Over time, your business might have to change and adapt. During this time of transition, you have to open yourself up to opportunities. If you close yourself out of opportunities because you’re stuck on this specific niche, you are not allowing your firm to grow.

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Why are individuals not leaning more into tax planning? Roger understands the distinction between tax planning and tax preparation. With tax preparation, you can make great money by merely offering the service.

However, tax planning has gained traction because of its value pricing. Tax planning offers opportunities, including:

  • R&D Tax Credits
  • Cost Segregation
  • Conservation Ease Opportunities

If you know how to perform these strategies and understand tax law, why not try tax planning? By strategizing, you can go to a business owner and say you can save them money by working together to come to the right decisions.

You are now making a lot more money for the tax services you provide for a client in the tax planning field. You have to realize, though, that your job has now changed. It’s no longer the return you’re doing–it’s connecting and supporting the clients.

With tax planning services, you are:

  • Continually meeting with clients
  • Asking them questions to help make business decisions
  • Changing their business model to adapt to the tax laws that exist today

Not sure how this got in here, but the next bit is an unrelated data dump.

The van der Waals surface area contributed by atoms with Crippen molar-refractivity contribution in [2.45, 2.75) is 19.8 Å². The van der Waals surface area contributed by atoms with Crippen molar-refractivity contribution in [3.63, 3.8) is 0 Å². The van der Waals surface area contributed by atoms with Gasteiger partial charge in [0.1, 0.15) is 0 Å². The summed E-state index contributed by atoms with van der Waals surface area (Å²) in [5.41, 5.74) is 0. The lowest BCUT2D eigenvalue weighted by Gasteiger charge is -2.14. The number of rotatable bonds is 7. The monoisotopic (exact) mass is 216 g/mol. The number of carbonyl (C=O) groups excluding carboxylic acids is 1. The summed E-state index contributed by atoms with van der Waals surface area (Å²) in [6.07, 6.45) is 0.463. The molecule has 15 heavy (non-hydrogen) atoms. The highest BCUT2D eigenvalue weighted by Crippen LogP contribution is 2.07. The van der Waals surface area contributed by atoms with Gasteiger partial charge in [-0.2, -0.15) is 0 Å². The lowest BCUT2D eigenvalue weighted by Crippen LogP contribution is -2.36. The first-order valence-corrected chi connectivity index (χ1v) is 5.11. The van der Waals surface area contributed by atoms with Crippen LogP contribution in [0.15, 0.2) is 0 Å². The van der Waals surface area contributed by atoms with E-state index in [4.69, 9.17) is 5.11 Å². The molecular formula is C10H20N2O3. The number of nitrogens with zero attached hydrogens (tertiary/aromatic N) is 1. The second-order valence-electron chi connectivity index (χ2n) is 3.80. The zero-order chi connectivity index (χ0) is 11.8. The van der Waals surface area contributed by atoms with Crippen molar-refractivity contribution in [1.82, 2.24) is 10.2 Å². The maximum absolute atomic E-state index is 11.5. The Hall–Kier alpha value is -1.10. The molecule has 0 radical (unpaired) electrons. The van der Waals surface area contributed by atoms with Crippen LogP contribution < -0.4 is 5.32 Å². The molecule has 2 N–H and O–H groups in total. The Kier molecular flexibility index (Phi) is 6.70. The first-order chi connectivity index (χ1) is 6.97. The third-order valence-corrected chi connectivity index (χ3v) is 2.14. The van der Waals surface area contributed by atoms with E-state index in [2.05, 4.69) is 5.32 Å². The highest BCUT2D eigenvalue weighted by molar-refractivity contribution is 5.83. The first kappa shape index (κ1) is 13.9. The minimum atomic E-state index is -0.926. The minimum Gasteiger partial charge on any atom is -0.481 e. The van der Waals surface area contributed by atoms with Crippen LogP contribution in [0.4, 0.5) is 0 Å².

Your processes involving tax planning take strategy and time. It takes education on your part. Having a background in tax planning will make you feel comfortable about the advice you provide. The work of tax planning turns some people away–but, for others, it’s a rewarding and strategic service.

Three Prioritizing Questions for Your Business/Firm

What questions should you, as a firm owner, be asking? What are the priorities in your firm?

Roger has three questions that will help you zero in on what you should prioritize in your business/firm and enable you to move forward.

  1. Are you in a position where you want and/or need more clients?

Are you trying to grow your business? To help yourself grow, you might need more clients.

Some people might answer, “I don’t need more clients. I’m too busy.” If so, then here’s the next question that you should ask yourself:

  1. Are you in a position where you feel the pricing is not where it should be?

Are you getting paid for what you’re worth? In some instances, to charge more, you need to start offering more value to your services to justify your price changes.

Are you offering enough value already? A few questions that can help check you on this include:

  • Am I doing the taxes for the accounting clients that I have?